Most of the time we focus on helpful tips for Windows users, but today’s article will also appeal to anyone with a Chromebook. A company named Cameyo is known for its software that lets you run Windows program from a USB stick, but it also offers a virtualization service that lets you run full-blown Windows desktop programs in a browser for free.
Cameyo offers a number of open source programs by default, and if you don’t find what you need you can also upload your own EXE files. Cameyo isn’t perfect. Virtual programs tend to run slowly, some don’t work at all, and using personal files with the apps is not as obvious as it could be.
Nevertheless, Cameyo can come in handy in a pinch when you’re away from your primary PC. Here’s how it works.
The first thing you need to do is sign-up for a Cameyo account and then link your Dropbox account to Cameyo. Once that’s done you’ll be able to access files that are saved in your Dropbox folder under AppsCameyoDesktop while you’re inside virtualized Cameyo apps. Any files you create while using Cameyo will also be saved back to this location.
In the virtual programs themselves, you’ll find your files as though you were navigating through a regular Windows system. In my tests, my files were either under RemoteUser1 or RemoteUser2.
Start a program
Firing up a virtual program is simple. Just hover over the program name and click the small play button that appears. The program will start and you can use it as you would on a Windows desktop.
Just remember that when you navigate the file system inside a Cameyo browser program you do not have access to your local files. It’s as though you are running a separate Windows system inside your browser. The only way to access or store files is via the desktop for RemoteUser1 or RemoteUser2, which is connected to your Dropbox account if you set things up properly in the previous step.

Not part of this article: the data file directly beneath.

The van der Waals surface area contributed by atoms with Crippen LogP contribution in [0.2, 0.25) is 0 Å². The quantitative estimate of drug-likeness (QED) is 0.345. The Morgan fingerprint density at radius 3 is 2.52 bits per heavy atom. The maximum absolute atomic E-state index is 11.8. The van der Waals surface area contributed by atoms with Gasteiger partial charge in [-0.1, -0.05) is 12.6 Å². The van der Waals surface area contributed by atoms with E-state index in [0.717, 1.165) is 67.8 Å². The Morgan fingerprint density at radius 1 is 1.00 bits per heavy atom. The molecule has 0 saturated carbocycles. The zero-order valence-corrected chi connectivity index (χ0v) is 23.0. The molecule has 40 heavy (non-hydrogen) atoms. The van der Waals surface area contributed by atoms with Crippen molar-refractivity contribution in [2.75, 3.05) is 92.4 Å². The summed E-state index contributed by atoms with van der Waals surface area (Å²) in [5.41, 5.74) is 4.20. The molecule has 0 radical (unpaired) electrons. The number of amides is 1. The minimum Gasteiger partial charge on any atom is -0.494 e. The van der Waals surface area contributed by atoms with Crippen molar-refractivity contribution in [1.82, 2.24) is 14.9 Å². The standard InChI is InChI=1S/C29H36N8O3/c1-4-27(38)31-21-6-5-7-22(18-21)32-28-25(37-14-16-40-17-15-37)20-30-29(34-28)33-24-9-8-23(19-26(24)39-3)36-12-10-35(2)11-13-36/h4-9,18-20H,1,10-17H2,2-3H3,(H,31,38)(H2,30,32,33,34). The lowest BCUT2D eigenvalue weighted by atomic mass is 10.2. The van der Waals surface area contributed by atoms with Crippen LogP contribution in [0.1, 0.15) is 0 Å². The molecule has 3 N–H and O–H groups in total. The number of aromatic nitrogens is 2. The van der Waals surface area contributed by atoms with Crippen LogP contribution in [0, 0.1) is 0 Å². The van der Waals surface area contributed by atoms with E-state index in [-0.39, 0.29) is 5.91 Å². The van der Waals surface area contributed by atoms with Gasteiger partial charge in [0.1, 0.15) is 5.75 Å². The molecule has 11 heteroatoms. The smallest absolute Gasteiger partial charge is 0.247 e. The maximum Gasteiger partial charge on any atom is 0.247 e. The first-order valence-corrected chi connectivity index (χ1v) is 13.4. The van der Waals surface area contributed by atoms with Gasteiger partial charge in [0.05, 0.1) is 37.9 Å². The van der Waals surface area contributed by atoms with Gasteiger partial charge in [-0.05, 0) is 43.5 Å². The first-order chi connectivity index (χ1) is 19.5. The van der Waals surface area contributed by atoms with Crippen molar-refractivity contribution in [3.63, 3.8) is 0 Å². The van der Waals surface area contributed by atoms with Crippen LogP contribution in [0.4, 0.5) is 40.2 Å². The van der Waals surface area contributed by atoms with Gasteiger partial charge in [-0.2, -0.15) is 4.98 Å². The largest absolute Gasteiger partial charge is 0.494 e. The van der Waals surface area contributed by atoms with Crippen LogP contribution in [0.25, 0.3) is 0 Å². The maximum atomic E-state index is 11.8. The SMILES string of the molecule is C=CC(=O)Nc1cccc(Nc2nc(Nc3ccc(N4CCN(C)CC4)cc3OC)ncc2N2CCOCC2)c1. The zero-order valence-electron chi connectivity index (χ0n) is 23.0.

You’ll find a ton of programs you can try out in the browser window, but truth be told only a few truly make sense for casual users. VLC, for example, wasn’t worth it in my tests. Any videos I tried to play were choppy and didn’t have sound since the virtual app is in its own sandbox with no access to my PC’s native audio capability. Plus, if you have a video online that you’d like to watch, it makes more sense to try and view it in a cloud service that offers video streaming for saved files.
Program’s I’d recommend trying out in Cameyo are Irfanview for photo editing, 7Zip for compressing files into a zipped format, and Audacity for working with audio files.
Have a look around and you may find other programs that suit your needs. Cameyo is also an excellent place to just try out software without having to download it. And remember you can always try uploading your own EXE files to access specific programs you need.
I wouldn’t recommend relying on Cameyo as an everyday solution, but for those times you need quick access to a desktop program from a Chromebook or browser, it’s a useful service to know about.
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Ian is an independent writer based in Israel who has never met a tech subject he didn't like. He primarily covers Windows, PC and gaming hardware, video and music streaming services, social networks, and browsers. When he's not covering the news he's working on how-to tips for PC users, or tuning his eGPU setup.